How very difficult it is, in a metal landscape more saturated with music than ever before, to establish a distinctive sound — so distinctive that even brief excerpts from any randomly chosen song will shout the band’s name. How much more difficult it must be for a band who have accomplished that feat to move forward, to create something that’s genuinely new (and riveting) without sacrificing the character of the music that makes it so instantly recognizable. Yet that’s the trick that Gojira have pulled off on their new album L’Enfant Sauvage.
This should come as no surprise to anyone who has closely followed Gojira’s meteoric trajectory. From one album to the next, the Duplantier brothers and their comrades Jean-Michel Labadie and Christian Andreu have displayed consistent intelligence, attention to detail, and consummate craftsmanship both in composing their works and in performing them. Refreshingly, they have persisted in following their own muse, without pandering to trends or commercial inducements. They’ve become popular without grasping for popularity, both challenging listeners and pleasing them, evolving along a path they’ve carved for themselves while pulling increasing numbers of slobbering fans along in the vortex of their slipstream.
The essential ingredients of Gojira’s sound are all present in the new songs: the stomping syncopated rhythms and odd time signatures; Mario Duplantier’s complex, off-kilter percussion; the squealing whine of a harmonic pickslide; the use of repeating, hypnotic, imminently headbangable riffs; the dominance of dissonance that still leaves room for head-grabbing melodies; the attention to mood-altering dynamics and a penchant for experimentation; and Joe Duplantier’s distinctive mid-range howl that’s somehow capable of carrying a melody as well as clawing flesh.
And of course, the music is still some of the heaviest matter in the universe: it crushes, while leaving that distinctive Gojira stamp on your mangled carcass.
Yet L’Enfant Sauvage holds surprises in store that make the album intriguing as well as pulverizing, like veins of gold that sparkle unexpectedly in a deep, well-mined strike.
Gojira’s motifs are by now so familiar and so effective that the surprising moments on L’Enfant Sauvage are almost as satisfying as the fix we Gojira junkies expect and need. But one without the other would be disappointing. These are among the moments, both familiar and unexpected, that stand out for this reviewer:
- The combination of brutal, bass-heavy, rivet-driving rhythms and skittering higher-ranged guitar leads that rears its head off and on all the way through the album
- The last 2 1/2 minutes of “Explosia”, with the repeating riff chugging away like a driving train, with Mario Duplantier off on some kind of percussive galavant whose course only he knows, and the clanging guitar notes at the end sounding like the accompaniment to a gunfight at high noon in a Western movie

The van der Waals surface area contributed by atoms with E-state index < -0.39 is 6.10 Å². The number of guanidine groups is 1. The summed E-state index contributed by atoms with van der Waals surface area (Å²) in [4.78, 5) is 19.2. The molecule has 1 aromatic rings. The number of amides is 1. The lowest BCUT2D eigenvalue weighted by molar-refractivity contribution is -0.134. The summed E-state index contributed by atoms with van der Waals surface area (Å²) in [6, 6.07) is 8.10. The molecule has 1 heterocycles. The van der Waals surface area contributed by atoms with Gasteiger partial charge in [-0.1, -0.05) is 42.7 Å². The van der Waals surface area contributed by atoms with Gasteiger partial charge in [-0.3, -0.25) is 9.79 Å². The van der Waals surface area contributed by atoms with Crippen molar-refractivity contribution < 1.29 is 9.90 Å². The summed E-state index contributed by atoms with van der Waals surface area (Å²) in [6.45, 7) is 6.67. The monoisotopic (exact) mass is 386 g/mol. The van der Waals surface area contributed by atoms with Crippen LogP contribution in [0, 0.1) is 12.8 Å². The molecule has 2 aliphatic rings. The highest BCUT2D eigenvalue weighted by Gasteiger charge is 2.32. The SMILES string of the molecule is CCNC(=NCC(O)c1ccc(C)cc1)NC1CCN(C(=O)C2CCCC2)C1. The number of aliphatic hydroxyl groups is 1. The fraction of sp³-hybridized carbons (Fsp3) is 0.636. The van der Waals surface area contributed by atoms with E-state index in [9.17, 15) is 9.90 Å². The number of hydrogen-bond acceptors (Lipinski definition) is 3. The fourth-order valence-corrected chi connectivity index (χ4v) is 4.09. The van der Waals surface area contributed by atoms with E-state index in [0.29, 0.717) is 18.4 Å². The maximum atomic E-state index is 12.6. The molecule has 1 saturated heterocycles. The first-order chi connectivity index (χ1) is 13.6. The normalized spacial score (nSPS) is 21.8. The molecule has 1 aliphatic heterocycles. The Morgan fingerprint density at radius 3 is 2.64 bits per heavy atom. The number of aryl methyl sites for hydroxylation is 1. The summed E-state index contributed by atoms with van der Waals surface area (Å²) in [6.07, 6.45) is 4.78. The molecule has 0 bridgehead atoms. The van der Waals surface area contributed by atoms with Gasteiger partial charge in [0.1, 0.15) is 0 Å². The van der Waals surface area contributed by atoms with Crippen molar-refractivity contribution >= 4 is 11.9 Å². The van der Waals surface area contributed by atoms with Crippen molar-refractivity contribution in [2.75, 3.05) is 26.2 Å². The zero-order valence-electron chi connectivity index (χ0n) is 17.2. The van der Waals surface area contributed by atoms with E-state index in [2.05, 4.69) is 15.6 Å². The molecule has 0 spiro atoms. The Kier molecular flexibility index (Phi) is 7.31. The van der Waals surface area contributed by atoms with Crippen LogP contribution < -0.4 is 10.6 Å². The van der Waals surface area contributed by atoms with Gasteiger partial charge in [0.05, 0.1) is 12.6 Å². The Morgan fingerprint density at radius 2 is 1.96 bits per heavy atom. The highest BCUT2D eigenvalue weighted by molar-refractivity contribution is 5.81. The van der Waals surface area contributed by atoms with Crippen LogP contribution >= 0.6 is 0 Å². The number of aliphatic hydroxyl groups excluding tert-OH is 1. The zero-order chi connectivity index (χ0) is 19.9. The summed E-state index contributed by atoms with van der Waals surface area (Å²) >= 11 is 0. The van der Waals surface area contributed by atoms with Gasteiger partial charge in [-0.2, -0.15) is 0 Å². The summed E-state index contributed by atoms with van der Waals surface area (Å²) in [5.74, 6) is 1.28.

- The surprising blast of double bass and Joe’s voice soaring over the chiseling whirr of a tremolo guitar near the end of “L’Enfant Sauvage”
- The call-and-response of layered clean vocals and wolfish growls on “Liquid Fire”, which are then mirrored by the call-and-response of the deep, hammering rhythm chords and that skittering lead guitar in the song’s second half
- Every goddamned second of the head-nodding interlude called “The Wild Healer” — a pulsating synthesizer melody, almost like a syncopated calliope, that provides the foundation for percussive variations
- The moment at 1:18 in “Planned Obsolescence” when the pummeling riffs and fret-slides transition to an ominous four-note melody and processed robotic vocals, plus the climbing musical motif that comes later, plus the descent of relative quiet in the outro, with solitary guitar notes and a muffled drumbeat
- The utterly jolting, artillery-fire quality that persists throughout “Mouth of Kala” and a familiar, extended, oh-so-sweet repeated musical pattern at the end of the song
- The swirling, see-saw synthesizer passages that start “The Gift of Guilt” and return again before the song ends
- The proggy picking and drumming and staggered vocal proclamations that start at about the 3:20 mark of “Pain Is A Master”
- The intro to “Born In Winter”, a song like nothing else on this album, in which the guitar lead mimics the style of the pulsating, swimming synthesizer start to “The Gift of Guilt”; Joe Duplantier delivers clean vocals like some young, French version of Leonard Cohen; and his brother Mario proves himself again to be one of the most stunning drummers in modern metal
- The grinding bass chords and trampling drum beats, the tremolo bridge, and the first genuine death metal gutturals on perhaps the most unexpected and challenging song on L’Enfant Sauvage — “The Fall” — which ends in a haze of freaked-out guitar noise. This voracious, dark, infernal beast has become my favorite track on the album.
There are songs on earlier Gojira albums that are more thoroughly experimental than anything on L’Enfant Sauvage. Nothing will ever completely replace that first experience of space-faring whale song on From Mars To Sirius. There is only one first time for anything.
But having said that, L’Enfant Sauvage is a consistently satisfying, frequently brilliant album that is one of 2012’s must-listen experiences. It proves this all over again: Gojira are in a league of their own. It also proves that what we knew of this band will not remain the same, and that their meteoric trajectory may be veering off toward uncharted territories.
(L’Enfant Sauvage was released yesterday by Roadrunner Records, and you can still hear the full-album stream via this link.)